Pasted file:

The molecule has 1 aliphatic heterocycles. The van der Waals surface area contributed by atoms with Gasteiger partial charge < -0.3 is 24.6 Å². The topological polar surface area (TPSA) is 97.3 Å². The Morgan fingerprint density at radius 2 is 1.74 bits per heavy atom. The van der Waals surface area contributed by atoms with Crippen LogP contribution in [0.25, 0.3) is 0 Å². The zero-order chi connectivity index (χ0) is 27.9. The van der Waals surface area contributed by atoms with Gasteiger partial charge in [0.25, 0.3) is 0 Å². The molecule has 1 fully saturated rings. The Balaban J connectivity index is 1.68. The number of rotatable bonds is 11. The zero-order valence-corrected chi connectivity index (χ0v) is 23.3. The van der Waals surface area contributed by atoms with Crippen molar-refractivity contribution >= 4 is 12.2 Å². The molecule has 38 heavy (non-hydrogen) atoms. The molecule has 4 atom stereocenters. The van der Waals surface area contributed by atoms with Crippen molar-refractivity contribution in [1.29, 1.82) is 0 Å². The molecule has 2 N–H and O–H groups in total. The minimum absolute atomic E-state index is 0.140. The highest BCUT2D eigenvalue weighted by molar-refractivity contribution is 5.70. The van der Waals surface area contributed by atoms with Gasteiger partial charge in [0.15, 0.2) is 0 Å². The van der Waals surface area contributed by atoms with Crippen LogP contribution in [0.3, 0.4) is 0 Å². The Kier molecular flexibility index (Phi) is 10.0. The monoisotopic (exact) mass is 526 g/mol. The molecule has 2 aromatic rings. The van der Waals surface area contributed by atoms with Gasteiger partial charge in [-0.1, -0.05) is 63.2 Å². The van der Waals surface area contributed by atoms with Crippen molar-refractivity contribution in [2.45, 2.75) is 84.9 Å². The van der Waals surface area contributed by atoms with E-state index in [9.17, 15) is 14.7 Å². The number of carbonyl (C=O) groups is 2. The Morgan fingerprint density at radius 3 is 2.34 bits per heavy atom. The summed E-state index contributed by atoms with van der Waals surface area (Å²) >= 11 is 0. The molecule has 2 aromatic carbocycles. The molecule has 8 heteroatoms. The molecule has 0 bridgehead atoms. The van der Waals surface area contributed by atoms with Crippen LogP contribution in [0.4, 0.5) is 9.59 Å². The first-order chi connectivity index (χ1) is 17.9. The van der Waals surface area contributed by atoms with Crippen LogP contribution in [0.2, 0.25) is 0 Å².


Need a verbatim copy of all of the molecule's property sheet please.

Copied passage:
The molecule has 1 aliphatic heterocycles. The van der Waals surface area contributed by atoms with Gasteiger partial charge < -0.3 is 24.6 Å². The topological polar surface area (TPSA) is 97.3 Å². The Morgan fingerprint density at radius 2 is 1.74 bits per heavy atom. The van der Waals surface area contributed by atoms with Crippen LogP contribution in [0.25, 0.3) is 0 Å². The zero-order chi connectivity index (χ0) is 27.9. The van der Waals surface area contributed by atoms with Gasteiger partial charge in [0.25, 0.3) is 0 Å². The molecule has 1 fully saturated rings. The Balaban J connectivity index is 1.68. The number of rotatable bonds is 11. The zero-order valence-corrected chi connectivity index (χ0v) is 23.3. The van der Waals surface area contributed by atoms with Crippen molar-refractivity contribution >= 4 is 12.2 Å². The molecule has 38 heavy (non-hydrogen) atoms. The molecule has 4 atom stereocenters. The van der Waals surface area contributed by atoms with Crippen molar-refractivity contribution in [1.29, 1.82) is 0 Å². The molecule has 2 N–H and O–H groups in total. The minimum absolute atomic E-state index is 0.140. The highest BCUT2D eigenvalue weighted by molar-refractivity contribution is 5.70. The van der Waals surface area contributed by atoms with Gasteiger partial charge in [0.15, 0.2) is 0 Å². The van der Waals surface area contributed by atoms with Crippen LogP contribution in [0.3, 0.4) is 0 Å². The Kier molecular flexibility index (Phi) is 10.0. The monoisotopic (exact) mass is 526 g/mol. The molecule has 2 aromatic rings. The van der Waals surface area contributed by atoms with Gasteiger partial charge in [-0.1, -0.05) is 63.2 Å². The van der Waals surface area contributed by atoms with Crippen molar-refractivity contribution in [2.45, 2.75) is 84.9 Å². The van der Waals surface area contributed by atoms with E-state index in [9.17, 15) is 14.7 Å². The number of carbonyl (C=O) groups is 2. The Morgan fingerprint density at radius 3 is 2.34 bits per heavy atom. The summed E-state index contributed by atoms with van der Waals surface area (Å²) >= 11 is 0. The molecule has 2 aromatic carbocycles. The molecule has 8 heteroatoms. The molecule has 0 bridgehead atoms. The van der Waals surface area contributed by atoms with Crippen LogP contribution in [0.4, 0.5) is 9.59 Å². The first-order chi connectivity index (χ1) is 17.9. The van der Waals surface area contributed by atoms with Crippen LogP contribution in [0.2, 0.25) is 0 Å².